(Update: Resort confirms death; Cyprus media account, Seattle firm identify skier)
Five skiers, boarders have suffocated in deep snow pockets since 2002
BEND, Ore. (KTVZ) – A skier who died after falling into a tree well at Mt. Bachelor Friday afternoon was a noted mountaineer and outdoorsman living in Seattle who hailed from the Mediterranean island of Cyprus and was on a “Seven Summits” quest to reach the peak of each continent’s tallest mountain, the resort and online reports said.
Mt. Bachelor Ski Patrol members responded around 1:30 p.m. Friday to the Devil's Backbone run, where the 28-year-old skier had fallen into a tree well and was unresponsive after being dug out of the snow, resort officials and witnesses said.
He was brought to Mt. Bachelor’s first aid clinic, where care was transferred to Bend Fire & Rescue, which brought him to St. Charles Bend, Brand and Marketing Director Leigh Capozzi said.
“Saturday afternoon, we learned that the skier passed away,” Capozzi said in a statement emailed to NewsChannel 21. “Our entire team is heartbroken by our guest’s tragic passing and offer our deepest condolences and support to his family and friends.”
Knews, the English edition website of Kathimerini Cyprus, reported that Turkish Cypriot leader Ersin Tatar identified the skier as Birkan Uzun, after the American Embassy notified his office of his death.
Uzun, an investment consultant in Washington state, hailed from the northern part of Cyprus and was on a mission to complete the Steven Summits, climbing the highest mountain peaks on each of the seven continents, the news organization reported.
Last week, Uzun had written on Facebook that he had stop atop Vinson Massif in Antarctica, the first Cypriot to reach that summit, as he waved the Turkish Cypriot Flag, reaching the fifth of the seven summits on his mission.
“Our Birkan, who devoted himself to his country and nation with love, will always live in a special part of our hearts,” Tartar wrote.
Uzun worked for a Seattle firm, Madrona Venture Group, who has invested in Northwest technology startups for 25 years. The business posted a note Saturday mourning Uzun’s loss, saying, “He was incredibly curious, kind-hearted and caring, and shared that with everyone around him.”
“He loved life and was adventurous to a level that most of us just dream of,” they wrote. “He dove fully into his many passions – including software programming and innovation, Turkish Cypriot culture, and mountaineering,”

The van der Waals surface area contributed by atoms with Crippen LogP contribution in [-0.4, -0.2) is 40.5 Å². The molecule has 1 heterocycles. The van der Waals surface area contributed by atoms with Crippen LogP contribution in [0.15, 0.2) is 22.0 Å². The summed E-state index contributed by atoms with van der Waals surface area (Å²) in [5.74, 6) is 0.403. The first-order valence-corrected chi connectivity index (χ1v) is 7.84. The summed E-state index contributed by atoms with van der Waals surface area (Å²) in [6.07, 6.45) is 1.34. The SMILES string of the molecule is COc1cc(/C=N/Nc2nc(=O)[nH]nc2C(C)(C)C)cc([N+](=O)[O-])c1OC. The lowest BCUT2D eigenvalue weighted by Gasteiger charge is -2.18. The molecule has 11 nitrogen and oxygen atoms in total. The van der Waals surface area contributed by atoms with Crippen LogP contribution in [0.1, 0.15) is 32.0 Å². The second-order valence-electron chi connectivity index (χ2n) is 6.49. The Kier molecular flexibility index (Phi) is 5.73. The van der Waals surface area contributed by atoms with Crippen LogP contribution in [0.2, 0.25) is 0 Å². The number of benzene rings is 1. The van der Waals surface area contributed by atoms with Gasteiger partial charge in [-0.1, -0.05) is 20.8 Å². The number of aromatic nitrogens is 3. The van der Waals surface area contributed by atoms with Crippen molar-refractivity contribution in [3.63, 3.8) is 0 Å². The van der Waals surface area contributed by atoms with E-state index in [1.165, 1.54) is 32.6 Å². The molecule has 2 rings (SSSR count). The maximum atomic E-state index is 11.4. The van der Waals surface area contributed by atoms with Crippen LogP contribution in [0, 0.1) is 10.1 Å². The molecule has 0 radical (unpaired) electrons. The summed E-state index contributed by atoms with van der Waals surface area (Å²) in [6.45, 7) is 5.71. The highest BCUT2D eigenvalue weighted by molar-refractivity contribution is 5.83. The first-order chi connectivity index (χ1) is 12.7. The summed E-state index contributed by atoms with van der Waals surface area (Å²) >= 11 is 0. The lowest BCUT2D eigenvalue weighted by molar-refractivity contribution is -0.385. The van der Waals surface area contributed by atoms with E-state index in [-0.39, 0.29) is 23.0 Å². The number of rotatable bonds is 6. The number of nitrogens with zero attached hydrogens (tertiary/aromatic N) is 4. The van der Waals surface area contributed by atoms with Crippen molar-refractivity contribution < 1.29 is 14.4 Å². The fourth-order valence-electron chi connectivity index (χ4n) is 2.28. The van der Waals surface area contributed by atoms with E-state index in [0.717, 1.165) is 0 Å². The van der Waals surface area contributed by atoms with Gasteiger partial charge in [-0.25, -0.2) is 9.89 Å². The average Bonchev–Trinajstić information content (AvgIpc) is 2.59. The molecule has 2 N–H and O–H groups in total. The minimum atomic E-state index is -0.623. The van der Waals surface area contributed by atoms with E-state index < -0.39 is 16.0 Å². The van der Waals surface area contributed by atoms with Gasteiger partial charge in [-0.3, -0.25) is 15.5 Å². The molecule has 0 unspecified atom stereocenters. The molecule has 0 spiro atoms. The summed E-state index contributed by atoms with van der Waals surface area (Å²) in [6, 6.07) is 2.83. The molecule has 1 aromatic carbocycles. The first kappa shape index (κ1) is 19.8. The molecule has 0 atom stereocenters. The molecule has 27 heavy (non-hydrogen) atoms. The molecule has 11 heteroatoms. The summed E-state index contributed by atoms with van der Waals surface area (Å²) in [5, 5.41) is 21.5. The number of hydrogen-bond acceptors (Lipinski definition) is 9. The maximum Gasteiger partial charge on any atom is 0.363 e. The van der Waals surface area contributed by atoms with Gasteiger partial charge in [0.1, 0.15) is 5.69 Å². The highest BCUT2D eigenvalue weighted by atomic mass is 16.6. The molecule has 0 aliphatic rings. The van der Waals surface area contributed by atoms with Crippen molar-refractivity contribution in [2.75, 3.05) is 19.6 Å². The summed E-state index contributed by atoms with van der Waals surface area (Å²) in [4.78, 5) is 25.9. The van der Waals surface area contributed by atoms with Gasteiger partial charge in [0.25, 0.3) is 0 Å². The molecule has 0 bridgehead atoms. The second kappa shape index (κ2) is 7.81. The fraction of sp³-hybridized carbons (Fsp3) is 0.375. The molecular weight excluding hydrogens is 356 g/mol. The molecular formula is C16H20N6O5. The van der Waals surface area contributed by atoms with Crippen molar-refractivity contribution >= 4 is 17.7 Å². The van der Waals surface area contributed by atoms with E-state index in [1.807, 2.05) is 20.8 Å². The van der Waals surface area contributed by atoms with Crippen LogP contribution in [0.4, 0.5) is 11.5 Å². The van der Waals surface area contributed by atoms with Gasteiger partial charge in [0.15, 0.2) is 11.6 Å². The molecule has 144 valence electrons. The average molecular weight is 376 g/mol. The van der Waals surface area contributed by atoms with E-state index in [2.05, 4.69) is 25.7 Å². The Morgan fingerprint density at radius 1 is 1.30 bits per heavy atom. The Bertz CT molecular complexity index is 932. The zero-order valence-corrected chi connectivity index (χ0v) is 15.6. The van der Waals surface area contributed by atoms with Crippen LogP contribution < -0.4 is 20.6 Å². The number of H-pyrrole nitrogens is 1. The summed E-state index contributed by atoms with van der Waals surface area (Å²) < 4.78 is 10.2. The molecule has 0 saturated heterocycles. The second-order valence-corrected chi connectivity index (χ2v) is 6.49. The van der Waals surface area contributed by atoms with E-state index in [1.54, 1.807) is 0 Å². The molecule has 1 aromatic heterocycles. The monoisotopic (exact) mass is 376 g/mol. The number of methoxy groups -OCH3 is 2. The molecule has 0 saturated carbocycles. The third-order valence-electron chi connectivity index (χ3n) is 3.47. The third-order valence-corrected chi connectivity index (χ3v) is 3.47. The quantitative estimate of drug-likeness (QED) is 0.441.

“Our prayers and hearts are with Birkan’s family and loved ones. We will miss his energy and passion around the halls of Madrona,” the posting concluded.
The wife of a Bend man who was skiing at Mt. Bachelor with his uncle on Friday told NewsChannel 21 they were flagged down by two other skiers who saw the man fall into the tree well down a run called the Devil's Backbone.
Having had avalanche training, the man said he directed others on scene to start digging methodically until they reached the skier, then began CPR in the tree well, continuing until ski patrollers arrived on scene. CPR continued, along with an AED, they said.
Uzun is the fifth skier or snowboarder to have suffocated in Mt. Bachelor tree wells over the past 20 years.
Mt. Bachelor warns visitors of tree wells and snow immersion safety and urges all to “ride with a buddy in sight.”
Tree wells are formed when snow accumulates around the base of a tree but not under the lower hanging branches, creating deep pockets of soft, unstable snow. Snow immersion suffocation can happen when a skier or boarder falls, usually head-first, into a tree well or deep, loose snow and becomes immobilized.
“The greatest number of accidents generally occur following a big storm cycle – the more fresh snow, the higher risk,” the resort warns.
A $30 million wrongful death lawsuit was filed in 2020 by the fathers of a skier and snowboarder who died in tree wells on the same day in March of 2018, alleging negligence by the resort. That lawsuit is still pending, court records show. A snowboarder died after felling head-first into a tree well in 2002 and a skier in 2019.